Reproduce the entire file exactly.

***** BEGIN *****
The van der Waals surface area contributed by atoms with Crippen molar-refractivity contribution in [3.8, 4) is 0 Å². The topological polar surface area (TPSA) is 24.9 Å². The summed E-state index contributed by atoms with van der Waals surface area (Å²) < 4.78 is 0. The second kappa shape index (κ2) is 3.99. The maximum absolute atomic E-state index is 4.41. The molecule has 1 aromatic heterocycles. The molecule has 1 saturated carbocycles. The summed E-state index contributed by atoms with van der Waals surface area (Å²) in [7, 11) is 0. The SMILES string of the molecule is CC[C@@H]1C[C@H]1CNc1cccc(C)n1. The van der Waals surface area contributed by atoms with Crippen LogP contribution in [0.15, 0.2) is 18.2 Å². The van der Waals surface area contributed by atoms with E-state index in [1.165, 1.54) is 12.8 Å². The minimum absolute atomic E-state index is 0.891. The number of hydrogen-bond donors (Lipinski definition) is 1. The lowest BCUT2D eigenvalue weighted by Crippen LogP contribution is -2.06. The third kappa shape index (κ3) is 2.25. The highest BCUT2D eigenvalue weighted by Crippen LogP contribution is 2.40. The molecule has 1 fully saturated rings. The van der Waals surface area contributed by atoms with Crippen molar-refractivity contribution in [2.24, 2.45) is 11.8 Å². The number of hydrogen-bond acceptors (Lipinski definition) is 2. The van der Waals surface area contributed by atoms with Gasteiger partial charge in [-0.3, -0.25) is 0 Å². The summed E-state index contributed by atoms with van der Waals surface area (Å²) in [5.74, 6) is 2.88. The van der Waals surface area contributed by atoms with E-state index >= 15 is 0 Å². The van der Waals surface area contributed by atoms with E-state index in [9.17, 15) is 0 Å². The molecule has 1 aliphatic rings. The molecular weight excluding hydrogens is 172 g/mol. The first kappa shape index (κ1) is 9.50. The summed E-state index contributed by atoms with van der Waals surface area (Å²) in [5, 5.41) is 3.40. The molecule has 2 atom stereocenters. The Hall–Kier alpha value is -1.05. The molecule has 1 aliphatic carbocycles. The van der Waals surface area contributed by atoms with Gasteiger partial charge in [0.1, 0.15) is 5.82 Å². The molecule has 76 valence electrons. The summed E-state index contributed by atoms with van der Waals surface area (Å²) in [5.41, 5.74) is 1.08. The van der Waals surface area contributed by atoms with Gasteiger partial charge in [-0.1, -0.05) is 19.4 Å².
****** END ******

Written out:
The van der Waals surface area contributed by atoms with Crippen molar-refractivity contribution in [3.8, 4) is 0 Å². The topological polar surface area (TPSA) is 24.9 Å². The summed E-state index contributed by atoms with van der Waals surface area (Å²) < 4.78 is 0. The second kappa shape index (κ2) is 3.99. The maximum absolute atomic E-state index is 4.41. The molecule has 1 aromatic heterocycles. The molecule has 1 saturated carbocycles. The summed E-state index contributed by atoms with van der Waals surface area (Å²) in [7, 11) is 0. The SMILES string of the molecule is CC[C@@H]1C[C@H]1CNc1cccc(C)n1. The van der Waals surface area contributed by atoms with Crippen LogP contribution in [0.15, 0.2) is 18.2 Å². The van der Waals surface area contributed by atoms with E-state index in [1.165, 1.54) is 12.8 Å². The minimum absolute atomic E-state index is 0.891. The number of hydrogen-bond donors (Lipinski definition) is 1. The lowest BCUT2D eigenvalue weighted by Crippen LogP contribution is -2.06. The third kappa shape index (κ3) is 2.25. The highest BCUT2D eigenvalue weighted by Crippen LogP contribution is 2.40. The molecule has 1 fully saturated rings. The van der Waals surface area contributed by atoms with Crippen molar-refractivity contribution in [2.24, 2.45) is 11.8 Å². The number of hydrogen-bond acceptors (Lipinski definition) is 2. The van der Waals surface area contributed by atoms with Gasteiger partial charge in [-0.3, -0.25) is 0 Å². The summed E-state index contributed by atoms with van der Waals surface area (Å²) in [5.74, 6) is 2.88. The van der Waals surface area contributed by atoms with E-state index >= 15 is 0 Å². The van der Waals surface area contributed by atoms with E-state index in [9.17, 15) is 0 Å². The molecule has 1 aliphatic rings. The molecular weight excluding hydrogens is 172 g/mol. The first kappa shape index (κ1) is 9.50. The summed E-state index contributed by atoms with van der Waals surface area (Å²) in [5, 5.41) is 3.40. The molecule has 2 atom stereocenters. The Hall–Kier alpha value is -1.05. The molecule has 1 aliphatic carbocycles. The van der Waals surface area contributed by atoms with Gasteiger partial charge in [0.1, 0.15) is 5.82 Å². The molecule has 76 valence electrons. The summed E-state index contributed by atoms with van der Waals surface area (Å²) in [5.41, 5.74) is 1.08. The van der Waals surface area contributed by atoms with Gasteiger partial charge in [-0.1, -0.05) is 19.4 Å².